We are all disrespectful sometimes.

I am disrespectful sometimes.

I try not to be disrespectful.  Respect is enormously important to me – but it sometimes happens.

It occurs because we are all different. What I find “normal”, another person finds disrespectful.

An example is getting the bill after eating in a restaurant. In the Netherlands, where I am from, you only get the bill after you request it. Giving a customer a bill without a request is considered rude. That is different in America. Getting the bill without requesting it is normal. This allows the diners to leave any time they want as quickly as they want.

Neither way of providing service is better.

They are just different.

However, if an American didn’t know about this difference they would face a long wait in the Netherlands. (“Never go back to that restaurant again. We waited an hour before they gave us our bill”.)

Likewise the Dutch diner would be appalled by waiters in the USA (“I hadn’t finished eating and they already gave my bill. No large tip for that waiter”.)

Disrespectful behavior also happens in the workplace in many shapes and forms.

We interrupt a person; forget to thank; look at our devices during important conversations etc.

What we forget is that we pay a price for disrespectful behavior in the workplace, sometimes a very high price because research has shown that disrespectful behavior lowers productivity, engagement, trust, and health. Recent research by professors Porath and Erez uncovered even more bad news:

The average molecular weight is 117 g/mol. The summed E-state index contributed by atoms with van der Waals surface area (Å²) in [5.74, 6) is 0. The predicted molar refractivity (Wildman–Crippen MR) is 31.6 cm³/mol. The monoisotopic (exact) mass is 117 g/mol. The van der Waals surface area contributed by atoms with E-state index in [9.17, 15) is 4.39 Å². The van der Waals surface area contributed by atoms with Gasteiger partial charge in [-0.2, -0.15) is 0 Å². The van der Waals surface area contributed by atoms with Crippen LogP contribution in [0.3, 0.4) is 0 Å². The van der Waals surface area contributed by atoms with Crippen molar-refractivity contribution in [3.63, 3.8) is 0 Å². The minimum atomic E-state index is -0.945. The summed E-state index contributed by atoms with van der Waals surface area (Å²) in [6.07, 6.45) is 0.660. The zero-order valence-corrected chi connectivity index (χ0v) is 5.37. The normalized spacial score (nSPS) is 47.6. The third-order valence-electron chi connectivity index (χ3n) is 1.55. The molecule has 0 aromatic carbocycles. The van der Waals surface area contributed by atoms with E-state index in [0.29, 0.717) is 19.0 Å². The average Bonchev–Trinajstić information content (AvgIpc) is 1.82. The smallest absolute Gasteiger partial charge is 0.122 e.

People who work in a disrespectful environment:

* Miss crucial information – even information right in front of them;

* Become less creative;

* Lose their conviction.

Respect is crucial in the workplace.

So, let’s discuss respect more.

We all recognize certain disrespectful behavior. This could be a boss who bullies, openly mocks employees, shouts at employees or points the finger at others when a problem occurs.

But more subtle behavior can also be disrespectful.

Some common disrespectful behaviors are:

* Checking email and texting during meetings,

* Using jargon even if it is incomprehensible to others,

* Ignoring certain ideas,

* Judging those who are different,

* Not listening,

* Taking other’s people contributions for granted.

What is interesting about respect is that what one person believes is “no big deal”; another person might find disrespectful.

For instance, some people do not think it is disrespectful to be late for meetings. I think that it is -unless of course a crisis caused the delay.

Some people, do not think it is disrespectful to check a smart phone while conversing face-to-face with another. I think that it is – unless of course there’s an emergency.

What is considered disrespectful varies from culture to culture and from person to person.

Creating an awareness of respectful behavior in your workplace is the answer.

And it starts with us managers.

We need to serve as role models so that the respectful behaviors will spread in the workplace and beyond.

Some tips to assist you in accomplishing this objective:

– Include by respecting and celebrating differences.

–  Listen. Take away barriers that will influence your listening.

– Before acting, think. Think about what impact you want to create. Ask yourself who do you need to be to create that impact.

–  Know what triggers you. What gets you on your high horse and how do you get down off your high horse?

– Take a breath or two before acting.

– Thank people.